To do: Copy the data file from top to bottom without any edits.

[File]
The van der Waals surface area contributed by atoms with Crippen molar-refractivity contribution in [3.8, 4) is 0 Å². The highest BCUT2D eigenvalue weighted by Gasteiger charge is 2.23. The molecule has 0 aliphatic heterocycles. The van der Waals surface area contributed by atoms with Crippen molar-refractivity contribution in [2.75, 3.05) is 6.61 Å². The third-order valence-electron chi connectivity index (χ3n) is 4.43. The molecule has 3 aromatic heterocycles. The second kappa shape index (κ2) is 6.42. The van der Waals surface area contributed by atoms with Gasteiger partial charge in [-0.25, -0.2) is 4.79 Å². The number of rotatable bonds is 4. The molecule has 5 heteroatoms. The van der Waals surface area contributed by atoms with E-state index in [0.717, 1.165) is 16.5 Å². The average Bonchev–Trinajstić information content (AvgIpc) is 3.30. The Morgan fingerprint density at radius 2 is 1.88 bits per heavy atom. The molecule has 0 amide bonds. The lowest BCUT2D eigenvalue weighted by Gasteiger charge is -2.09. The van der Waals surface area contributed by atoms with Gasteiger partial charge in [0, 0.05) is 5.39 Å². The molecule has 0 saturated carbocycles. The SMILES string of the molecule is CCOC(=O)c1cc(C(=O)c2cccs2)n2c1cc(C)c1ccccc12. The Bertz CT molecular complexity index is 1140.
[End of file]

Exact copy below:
The van der Waals surface area contributed by atoms with Crippen molar-refractivity contribution in [3.8, 4) is 0 Å². The highest BCUT2D eigenvalue weighted by Gasteiger charge is 2.23. The molecule has 0 aliphatic heterocycles. The van der Waals surface area contributed by atoms with Crippen molar-refractivity contribution in [2.75, 3.05) is 6.61 Å². The third-order valence-electron chi connectivity index (χ3n) is 4.43. The molecule has 3 aromatic heterocycles. The second kappa shape index (κ2) is 6.42. The van der Waals surface area contributed by atoms with Gasteiger partial charge in [-0.25, -0.2) is 4.79 Å². The number of rotatable bonds is 4. The molecule has 5 heteroatoms. The van der Waals surface area contributed by atoms with E-state index in [0.717, 1.165) is 16.5 Å². The average Bonchev–Trinajstić information content (AvgIpc) is 3.30. The Morgan fingerprint density at radius 2 is 1.88 bits per heavy atom. The molecule has 0 amide bonds. The lowest BCUT2D eigenvalue weighted by Gasteiger charge is -2.09. The van der Waals surface area contributed by atoms with Gasteiger partial charge in [0, 0.05) is 5.39 Å². The molecule has 0 saturated carbocycles. The SMILES string of the molecule is CCOC(=O)c1cc(C(=O)c2cccs2)n2c1cc(C)c1ccccc12. The Bertz CT molecular complexity index is 1140.